Scripture Reading for Today: John 3:22-30 (read it here)
Before John was put into prison, he and Jesus were simultaneously engaged in a ministry of baptism as a sign of preparation for the coming of the Kingdom of God.
Jesus was in Judea and John in a place called Aenon. A dispute arose between John’s disciples and a Jew over ceremonial washings. The disciples brought this dispute to John the Baptist with the concern that Jesus was baptizing on the other side of the Jordan and many people were coming to him.
John’s disciples were worried. They did not like to see their master take second place; and they did not like to see him abandoned while the crowds flocked to hear and see this new teacher, Jesus.
John’s disciples seemingly were expecting him to defend his own ministry and perhaps criticize Jesus. John did just the opposite. The dispute gave John the Baptist an opportunity to bear witness to Jesus as being greater than he.
In answer to their complaints, it would have been easy for John the Baptist to feel wounded, neglected, and unjustifiably forgotten. He told his disciples that he had never expected anything else. He assured them that his was not the leading place, but that he was merely sent as the herald, the forerunner, and the preparer for the greater one to come.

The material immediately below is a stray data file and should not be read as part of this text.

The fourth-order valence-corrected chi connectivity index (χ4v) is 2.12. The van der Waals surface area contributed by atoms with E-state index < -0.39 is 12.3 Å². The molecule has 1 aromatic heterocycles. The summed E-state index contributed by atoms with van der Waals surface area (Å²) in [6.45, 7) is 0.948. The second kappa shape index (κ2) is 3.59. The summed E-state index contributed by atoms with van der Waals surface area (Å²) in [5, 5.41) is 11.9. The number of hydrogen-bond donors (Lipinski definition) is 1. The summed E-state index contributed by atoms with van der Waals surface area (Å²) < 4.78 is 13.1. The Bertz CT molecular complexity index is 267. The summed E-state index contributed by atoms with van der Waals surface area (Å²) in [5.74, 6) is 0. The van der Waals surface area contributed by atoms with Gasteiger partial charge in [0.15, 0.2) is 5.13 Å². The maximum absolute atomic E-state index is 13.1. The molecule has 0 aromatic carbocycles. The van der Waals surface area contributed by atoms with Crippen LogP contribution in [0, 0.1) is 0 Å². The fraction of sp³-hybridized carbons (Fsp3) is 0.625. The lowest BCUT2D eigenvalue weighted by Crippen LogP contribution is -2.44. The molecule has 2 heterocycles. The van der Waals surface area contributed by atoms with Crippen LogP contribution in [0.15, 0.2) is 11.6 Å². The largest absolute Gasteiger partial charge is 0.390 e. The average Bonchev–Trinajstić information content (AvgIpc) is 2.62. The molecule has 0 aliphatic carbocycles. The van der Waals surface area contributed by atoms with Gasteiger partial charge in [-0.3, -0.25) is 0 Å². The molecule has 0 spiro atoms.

John was happy to play the subordinate role because that was the task God had given him. In other words, for John, any task done for God was necessarily great, because all service ranks the same with God.
To explain his subordinate position to Jesus, John the Baptist used a very vivid picture that every Jew would recognize, for it was part of the heritage of Jewish thought. He called Jesus the bridegroom and himself the best man, the friend of the bridegroom.
The best man, as the friend of the bridegroom, had a unique place at a Jewish wedding. He acted as the liaison between the bride and the bridegroom; he arranged the wedding; he took out the invitations; and he presided at the wedding feast. And, once the wedding ceremonies were over, and the young couple entered the bridal chamber, the best man willingly and gladly faded out of the center of the picture because his task of bringing the bride and bridegroom together had been finished.
So, when John’s task of arranging the marriage between Jesus (the bridegroom) and Israel (the bride) was complete, he was happy to fade into obscurity, for his work was done.
It was not with envy that he said that Jesus must increase and he must decrease. It was with joy that he attached people to Jesus and not to himself. In short, John never allowed personal interests to obscure his mission to steer others toward the Lord.
In the Eucharist we acknowledge our poverty, and we recognize that Jesus is the source of our happiness and fulfillment.
Let us serve the Lord with all our energies of body, mind, and heart, so that he may increase.
Sustained by Mary, let us never be dominated by envy or resentfulness for other people’s success.
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Let us make this a blessed day.
Keep Jesus in your mind and heart and share him with all you meet.
Fr. Michael Brizio, IMC
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